Front Page Titles (by Subject) TO WILLIAM TAYLOR. chic. hist. soc. mss. - The Writings, vol. 9 (1819-1836)
The Online Library of Liberty
A project of Liberty Fund, Inc.
Search this Title:
TO WILLIAM TAYLOR. chic. hist. soc. mss. - James Madison, The Writings, vol. 9 (1819-1836) 
The Writings of James Madison, comprising his Public Papers and his Private Correspondence, including his numerous letters and documents now for the first time printed, ed. Gaillard Hunt (New York: G.P. Putnam’s Sons, 1900). Vol. 9.
About Liberty Fund:
Liberty Fund, Inc. is a private, educational foundation established to encourage the study of the ideal of a society of free and responsible individuals.
The text is in the public domain.
Fair use statement:
This material is put online to further the educational goals of Liberty Fund, Inc. Unless otherwise stated in the Copyright Information section above, this material may be used freely for educational and academic purposes. It may not be used in any way for profit.
TO WILLIAM TAYLOR.chic. hist. soc. mss.
Montpr. Nov. 22 1823.
I have recd. your favor of the 15th inst. which affords me an oppy. of thanking you at the same time for your letter from Mexico, valuable both for the facts stated in it, & for the prophetic remarks which events confirmed.
Mexico must always have been made interesting by its original history, by its physical peculiarities, and by the form & weight of its colonial yoke. The scenes thro’ which it has latterly passed, and those of which it is now the Theatre, have given a new force to the public feeling, and this is still further enlivened by the prospect before it, whether left to itself or doomed as it probably is to encounter the interference of the powerful Govts. confederated agst. the rights of man and the reforms of nations. With the U. S. Mexico is now connected not only by the ties of neighbourhood & of commercial interests but of political affinities & prudential calculations. We necessarily therefore turn an anxious eye to everything that can effect its career and its destiny.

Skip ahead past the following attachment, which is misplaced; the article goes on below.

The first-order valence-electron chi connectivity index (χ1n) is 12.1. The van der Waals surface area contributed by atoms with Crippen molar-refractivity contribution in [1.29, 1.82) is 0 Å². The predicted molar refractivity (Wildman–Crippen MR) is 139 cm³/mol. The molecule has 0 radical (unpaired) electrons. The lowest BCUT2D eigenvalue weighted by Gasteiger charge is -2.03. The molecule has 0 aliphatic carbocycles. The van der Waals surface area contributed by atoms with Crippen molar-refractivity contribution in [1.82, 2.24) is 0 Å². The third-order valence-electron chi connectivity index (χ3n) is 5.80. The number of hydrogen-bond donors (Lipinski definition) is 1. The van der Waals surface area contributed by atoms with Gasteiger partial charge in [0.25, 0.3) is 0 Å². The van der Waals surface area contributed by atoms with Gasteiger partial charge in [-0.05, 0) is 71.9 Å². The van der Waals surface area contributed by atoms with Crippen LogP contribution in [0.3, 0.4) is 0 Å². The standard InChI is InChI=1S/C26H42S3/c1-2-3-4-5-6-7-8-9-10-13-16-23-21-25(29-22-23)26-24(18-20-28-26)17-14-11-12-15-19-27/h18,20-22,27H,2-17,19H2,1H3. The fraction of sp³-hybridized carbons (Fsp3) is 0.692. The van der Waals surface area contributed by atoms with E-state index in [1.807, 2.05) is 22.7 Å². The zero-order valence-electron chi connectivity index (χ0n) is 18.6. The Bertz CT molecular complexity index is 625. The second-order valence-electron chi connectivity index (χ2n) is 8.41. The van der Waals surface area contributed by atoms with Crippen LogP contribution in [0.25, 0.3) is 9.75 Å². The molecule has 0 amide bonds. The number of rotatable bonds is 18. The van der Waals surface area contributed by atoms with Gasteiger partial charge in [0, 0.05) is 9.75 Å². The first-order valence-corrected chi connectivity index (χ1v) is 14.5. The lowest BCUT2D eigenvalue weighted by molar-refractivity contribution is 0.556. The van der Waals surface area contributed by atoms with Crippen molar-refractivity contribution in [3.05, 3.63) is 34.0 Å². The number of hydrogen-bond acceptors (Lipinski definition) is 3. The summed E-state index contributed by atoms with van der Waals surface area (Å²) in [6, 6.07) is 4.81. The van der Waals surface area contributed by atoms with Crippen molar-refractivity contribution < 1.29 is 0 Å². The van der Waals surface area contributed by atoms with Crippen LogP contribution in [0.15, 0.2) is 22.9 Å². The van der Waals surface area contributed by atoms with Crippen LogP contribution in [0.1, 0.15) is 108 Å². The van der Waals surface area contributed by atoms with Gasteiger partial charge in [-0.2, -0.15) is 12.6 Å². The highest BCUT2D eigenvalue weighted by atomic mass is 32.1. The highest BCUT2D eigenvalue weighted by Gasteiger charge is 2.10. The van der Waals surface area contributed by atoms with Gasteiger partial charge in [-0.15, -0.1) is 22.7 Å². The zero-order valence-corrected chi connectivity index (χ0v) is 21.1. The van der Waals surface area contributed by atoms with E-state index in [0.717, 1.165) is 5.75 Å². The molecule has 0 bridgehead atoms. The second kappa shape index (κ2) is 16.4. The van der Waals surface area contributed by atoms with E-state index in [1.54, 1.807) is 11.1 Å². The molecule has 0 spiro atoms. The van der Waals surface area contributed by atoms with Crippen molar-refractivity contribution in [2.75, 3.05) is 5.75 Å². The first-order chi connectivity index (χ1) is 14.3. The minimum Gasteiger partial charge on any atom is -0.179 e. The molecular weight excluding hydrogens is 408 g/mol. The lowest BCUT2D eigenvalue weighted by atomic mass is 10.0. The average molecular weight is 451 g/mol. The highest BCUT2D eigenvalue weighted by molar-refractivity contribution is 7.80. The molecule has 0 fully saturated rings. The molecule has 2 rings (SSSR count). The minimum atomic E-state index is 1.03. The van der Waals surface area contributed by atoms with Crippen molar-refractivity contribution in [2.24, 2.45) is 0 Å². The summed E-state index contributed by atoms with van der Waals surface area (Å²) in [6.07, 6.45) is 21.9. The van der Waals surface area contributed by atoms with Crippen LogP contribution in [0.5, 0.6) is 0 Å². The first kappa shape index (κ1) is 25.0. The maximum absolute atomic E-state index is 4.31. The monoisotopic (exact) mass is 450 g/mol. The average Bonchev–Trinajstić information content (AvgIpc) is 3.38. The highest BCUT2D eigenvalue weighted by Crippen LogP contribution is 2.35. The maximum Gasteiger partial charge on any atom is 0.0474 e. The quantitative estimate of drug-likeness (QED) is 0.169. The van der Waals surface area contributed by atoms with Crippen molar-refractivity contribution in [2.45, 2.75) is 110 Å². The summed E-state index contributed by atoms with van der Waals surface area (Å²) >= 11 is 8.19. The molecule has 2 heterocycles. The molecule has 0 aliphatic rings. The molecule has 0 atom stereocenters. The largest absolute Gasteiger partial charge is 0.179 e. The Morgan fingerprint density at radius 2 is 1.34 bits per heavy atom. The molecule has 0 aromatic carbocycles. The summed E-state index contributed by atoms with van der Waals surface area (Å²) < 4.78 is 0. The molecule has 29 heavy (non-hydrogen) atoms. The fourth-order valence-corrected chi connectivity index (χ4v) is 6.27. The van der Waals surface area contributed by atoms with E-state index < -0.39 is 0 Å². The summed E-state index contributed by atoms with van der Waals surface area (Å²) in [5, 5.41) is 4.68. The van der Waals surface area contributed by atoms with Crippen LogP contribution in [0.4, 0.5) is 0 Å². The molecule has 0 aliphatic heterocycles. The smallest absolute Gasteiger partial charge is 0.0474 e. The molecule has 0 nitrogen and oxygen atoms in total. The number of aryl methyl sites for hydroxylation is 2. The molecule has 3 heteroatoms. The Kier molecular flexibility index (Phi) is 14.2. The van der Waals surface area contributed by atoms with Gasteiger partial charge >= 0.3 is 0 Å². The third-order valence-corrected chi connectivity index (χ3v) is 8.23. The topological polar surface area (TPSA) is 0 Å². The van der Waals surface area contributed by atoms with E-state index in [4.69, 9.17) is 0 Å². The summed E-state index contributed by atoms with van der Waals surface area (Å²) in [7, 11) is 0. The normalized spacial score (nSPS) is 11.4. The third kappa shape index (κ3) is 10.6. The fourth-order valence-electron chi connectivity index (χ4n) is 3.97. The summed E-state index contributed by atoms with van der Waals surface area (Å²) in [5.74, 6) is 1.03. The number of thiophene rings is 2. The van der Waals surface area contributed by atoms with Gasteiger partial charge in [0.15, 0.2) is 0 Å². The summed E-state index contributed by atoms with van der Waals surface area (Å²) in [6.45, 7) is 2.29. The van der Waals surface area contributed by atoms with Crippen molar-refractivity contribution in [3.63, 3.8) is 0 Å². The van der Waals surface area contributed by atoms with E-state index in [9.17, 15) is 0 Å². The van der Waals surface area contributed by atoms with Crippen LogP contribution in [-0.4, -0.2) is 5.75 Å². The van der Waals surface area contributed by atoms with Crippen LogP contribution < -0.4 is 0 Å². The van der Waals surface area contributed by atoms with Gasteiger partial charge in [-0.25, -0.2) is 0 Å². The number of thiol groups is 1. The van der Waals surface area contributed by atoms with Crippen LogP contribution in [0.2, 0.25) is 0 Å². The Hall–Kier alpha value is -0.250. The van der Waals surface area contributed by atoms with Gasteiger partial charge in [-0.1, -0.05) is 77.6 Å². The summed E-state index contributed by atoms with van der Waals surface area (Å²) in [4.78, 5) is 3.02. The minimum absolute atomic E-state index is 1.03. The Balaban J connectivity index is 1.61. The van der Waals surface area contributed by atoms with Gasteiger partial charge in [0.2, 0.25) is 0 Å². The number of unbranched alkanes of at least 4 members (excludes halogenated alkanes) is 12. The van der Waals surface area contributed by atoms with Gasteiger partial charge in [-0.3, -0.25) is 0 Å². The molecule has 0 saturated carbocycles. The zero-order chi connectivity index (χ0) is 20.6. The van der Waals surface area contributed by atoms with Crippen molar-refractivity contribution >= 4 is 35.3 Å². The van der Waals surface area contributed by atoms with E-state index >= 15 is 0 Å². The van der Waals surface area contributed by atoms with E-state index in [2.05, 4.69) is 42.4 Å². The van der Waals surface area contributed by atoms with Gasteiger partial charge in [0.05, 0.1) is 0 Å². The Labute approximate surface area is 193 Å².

These observations make it needless to say that the communications you offer, whilst stationed in that country will be recd. with a due sense of your kindness. I feel some scruple nevertheless in saying so of a correspondence which on one side must be passive only. The scruple would be decisive if I did not trust to your keeping in mind that the mere gratification of a private friend is lighter than a feather when weighed agst. your private business or your official attentions.
Your friends in this quarter wd. have recd. much pleasure from a visit if you cd have conveniently made it. They are all, I believe, in good health, with the exception of Mrs J. Taylor, who has laboured under a tedious complaint which appears to have very nearly finished its fatal task.
I am glad to learn that the President has given you so acceptable a proof of the value he sets on your services. It augurs a continuance of his friendly attention as far as may consist with his estimates of other public obligations. In whatever circumstances you may be placed I wish you health & success; in which Mrs. M. joins, as she does in the esteem & regard of which I beg you to be assured.